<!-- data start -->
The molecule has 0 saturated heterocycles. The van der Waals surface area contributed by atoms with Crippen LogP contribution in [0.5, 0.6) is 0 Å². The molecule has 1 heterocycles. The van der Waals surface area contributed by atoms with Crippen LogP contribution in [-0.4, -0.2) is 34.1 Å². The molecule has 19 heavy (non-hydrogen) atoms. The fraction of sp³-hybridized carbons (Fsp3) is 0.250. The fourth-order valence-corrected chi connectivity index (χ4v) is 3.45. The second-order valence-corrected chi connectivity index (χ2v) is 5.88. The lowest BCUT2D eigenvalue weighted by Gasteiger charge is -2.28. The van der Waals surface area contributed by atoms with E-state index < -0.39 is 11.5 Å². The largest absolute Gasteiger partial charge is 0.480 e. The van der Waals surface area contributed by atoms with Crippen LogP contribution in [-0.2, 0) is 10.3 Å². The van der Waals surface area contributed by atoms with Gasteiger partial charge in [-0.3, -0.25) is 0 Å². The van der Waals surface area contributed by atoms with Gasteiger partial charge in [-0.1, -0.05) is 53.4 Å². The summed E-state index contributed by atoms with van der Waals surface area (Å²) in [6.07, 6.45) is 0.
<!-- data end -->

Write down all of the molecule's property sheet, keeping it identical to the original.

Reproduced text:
The molecule has 0 saturated heterocycles. The van der Waals surface area contributed by atoms with Crippen LogP contribution in [0.5, 0.6) is 0 Å². The molecule has 1 heterocycles. The van der Waals surface area contributed by atoms with Crippen LogP contribution in [-0.4, -0.2) is 34.1 Å². The molecule has 19 heavy (non-hydrogen) atoms. The fraction of sp³-hybridized carbons (Fsp3) is 0.250. The fourth-order valence-corrected chi connectivity index (χ4v) is 3.45. The second-order valence-corrected chi connectivity index (χ2v) is 5.88. The lowest BCUT2D eigenvalue weighted by Gasteiger charge is -2.28. The van der Waals surface area contributed by atoms with E-state index < -0.39 is 11.5 Å². The largest absolute Gasteiger partial charge is 0.480 e. The van der Waals surface area contributed by atoms with Crippen LogP contribution in [-0.2, 0) is 10.3 Å². The van der Waals surface area contributed by atoms with Gasteiger partial charge in [-0.3, -0.25) is 0 Å². The van der Waals surface area contributed by atoms with Gasteiger partial charge in [-0.1, -0.05) is 53.4 Å². The summed E-state index contributed by atoms with van der Waals surface area (Å²) in [6.07, 6.45) is 0.